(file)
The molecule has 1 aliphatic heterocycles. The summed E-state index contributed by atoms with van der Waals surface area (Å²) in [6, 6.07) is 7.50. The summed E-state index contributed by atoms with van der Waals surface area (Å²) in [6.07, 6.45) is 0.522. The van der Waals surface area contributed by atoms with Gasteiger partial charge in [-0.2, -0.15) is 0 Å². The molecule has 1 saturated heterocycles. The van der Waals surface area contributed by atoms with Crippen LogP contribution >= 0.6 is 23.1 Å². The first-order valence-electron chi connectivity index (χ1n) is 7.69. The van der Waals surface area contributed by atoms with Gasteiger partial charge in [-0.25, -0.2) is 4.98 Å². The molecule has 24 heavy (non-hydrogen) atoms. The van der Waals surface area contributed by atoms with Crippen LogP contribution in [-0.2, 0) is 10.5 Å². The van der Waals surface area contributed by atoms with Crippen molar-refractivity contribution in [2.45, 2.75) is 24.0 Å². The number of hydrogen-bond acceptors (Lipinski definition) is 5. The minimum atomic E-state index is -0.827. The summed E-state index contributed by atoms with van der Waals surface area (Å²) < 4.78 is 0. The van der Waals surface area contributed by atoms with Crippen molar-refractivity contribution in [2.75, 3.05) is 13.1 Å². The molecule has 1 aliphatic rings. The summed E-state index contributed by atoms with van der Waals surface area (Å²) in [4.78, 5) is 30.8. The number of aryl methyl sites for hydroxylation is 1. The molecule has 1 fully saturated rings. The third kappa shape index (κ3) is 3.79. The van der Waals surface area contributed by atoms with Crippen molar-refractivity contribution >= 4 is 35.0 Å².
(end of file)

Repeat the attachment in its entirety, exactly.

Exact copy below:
The molecule has 1 aliphatic heterocycles. The summed E-state index contributed by atoms with van der Waals surface area (Å²) in [6, 6.07) is 7.50. The summed E-state index contributed by atoms with van der Waals surface area (Å²) in [6.07, 6.45) is 0.522. The van der Waals surface area contributed by atoms with Gasteiger partial charge in [-0.2, -0.15) is 0 Å². The molecule has 1 saturated heterocycles. The van der Waals surface area contributed by atoms with Crippen LogP contribution >= 0.6 is 23.1 Å². The first-order valence-electron chi connectivity index (χ1n) is 7.69. The van der Waals surface area contributed by atoms with Gasteiger partial charge in [-0.25, -0.2) is 4.98 Å². The molecule has 24 heavy (non-hydrogen) atoms. The van der Waals surface area contributed by atoms with Crippen LogP contribution in [-0.2, 0) is 10.5 Å². The van der Waals surface area contributed by atoms with Crippen molar-refractivity contribution in [2.45, 2.75) is 24.0 Å². The number of hydrogen-bond acceptors (Lipinski definition) is 5. The minimum atomic E-state index is -0.827. The summed E-state index contributed by atoms with van der Waals surface area (Å²) < 4.78 is 0. The van der Waals surface area contributed by atoms with Crippen molar-refractivity contribution in [2.75, 3.05) is 13.1 Å². The molecule has 1 aliphatic rings. The summed E-state index contributed by atoms with van der Waals surface area (Å²) in [4.78, 5) is 30.8. The number of aryl methyl sites for hydroxylation is 1. The molecule has 1 fully saturated rings. The third kappa shape index (κ3) is 3.79. The van der Waals surface area contributed by atoms with Crippen molar-refractivity contribution >= 4 is 35.0 Å².